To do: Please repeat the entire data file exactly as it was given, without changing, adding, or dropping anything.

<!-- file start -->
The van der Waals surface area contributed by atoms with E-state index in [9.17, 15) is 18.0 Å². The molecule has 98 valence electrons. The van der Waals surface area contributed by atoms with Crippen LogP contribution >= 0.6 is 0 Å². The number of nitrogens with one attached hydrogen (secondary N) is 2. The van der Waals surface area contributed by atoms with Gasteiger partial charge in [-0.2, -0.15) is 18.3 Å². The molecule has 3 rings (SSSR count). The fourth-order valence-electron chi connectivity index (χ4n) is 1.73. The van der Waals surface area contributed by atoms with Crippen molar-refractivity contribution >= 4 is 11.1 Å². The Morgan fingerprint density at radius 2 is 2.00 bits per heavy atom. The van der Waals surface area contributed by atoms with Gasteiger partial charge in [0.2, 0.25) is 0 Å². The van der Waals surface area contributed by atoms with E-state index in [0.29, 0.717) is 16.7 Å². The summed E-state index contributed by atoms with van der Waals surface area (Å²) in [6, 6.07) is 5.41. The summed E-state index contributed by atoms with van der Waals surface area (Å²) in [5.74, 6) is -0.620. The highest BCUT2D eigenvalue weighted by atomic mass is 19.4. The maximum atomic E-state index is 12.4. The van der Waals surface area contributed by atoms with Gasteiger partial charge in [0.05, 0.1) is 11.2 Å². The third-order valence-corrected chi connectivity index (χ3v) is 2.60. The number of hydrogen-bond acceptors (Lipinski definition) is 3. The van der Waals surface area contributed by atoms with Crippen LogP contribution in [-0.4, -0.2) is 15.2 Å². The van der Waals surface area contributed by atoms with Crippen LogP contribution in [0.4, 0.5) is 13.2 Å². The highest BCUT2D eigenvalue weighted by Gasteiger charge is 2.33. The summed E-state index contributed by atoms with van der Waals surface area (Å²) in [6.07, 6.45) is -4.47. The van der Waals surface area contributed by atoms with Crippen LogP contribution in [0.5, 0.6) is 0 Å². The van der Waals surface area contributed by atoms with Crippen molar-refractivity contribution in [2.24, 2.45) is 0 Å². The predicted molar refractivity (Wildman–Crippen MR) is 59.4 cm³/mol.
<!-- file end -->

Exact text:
The van der Waals surface area contributed by atoms with E-state index in [9.17, 15) is 18.0 Å². The molecule has 98 valence electrons. The van der Waals surface area contributed by atoms with Crippen LogP contribution >= 0.6 is 0 Å². The number of nitrogens with one attached hydrogen (secondary N) is 2. The van der Waals surface area contributed by atoms with Gasteiger partial charge in [-0.2, -0.15) is 18.3 Å². The molecule has 3 rings (SSSR count). The fourth-order valence-electron chi connectivity index (χ4n) is 1.73. The van der Waals surface area contributed by atoms with Crippen molar-refractivity contribution >= 4 is 11.1 Å². The Morgan fingerprint density at radius 2 is 2.00 bits per heavy atom. The van der Waals surface area contributed by atoms with Gasteiger partial charge in [0.2, 0.25) is 0 Å². The van der Waals surface area contributed by atoms with E-state index in [0.29, 0.717) is 16.7 Å². The summed E-state index contributed by atoms with van der Waals surface area (Å²) in [6, 6.07) is 5.41. The summed E-state index contributed by atoms with van der Waals surface area (Å²) in [5.74, 6) is -0.620. The highest BCUT2D eigenvalue weighted by atomic mass is 19.4. The maximum atomic E-state index is 12.4. The van der Waals surface area contributed by atoms with Gasteiger partial charge in [0.05, 0.1) is 11.2 Å². The third-order valence-corrected chi connectivity index (χ3v) is 2.60. The number of hydrogen-bond acceptors (Lipinski definition) is 3. The van der Waals surface area contributed by atoms with Crippen LogP contribution in [-0.4, -0.2) is 15.2 Å². The van der Waals surface area contributed by atoms with Crippen LogP contribution in [0.4, 0.5) is 13.2 Å². The highest BCUT2D eigenvalue weighted by Gasteiger charge is 2.33. The summed E-state index contributed by atoms with van der Waals surface area (Å²) in [6.07, 6.45) is -4.47. The van der Waals surface area contributed by atoms with Crippen LogP contribution in [0.5, 0.6) is 0 Å². The van der Waals surface area contributed by atoms with Crippen molar-refractivity contribution in [2.24, 2.45) is 0 Å². The predicted molar refractivity (Wildman–Crippen MR) is 59.4 cm³/mol.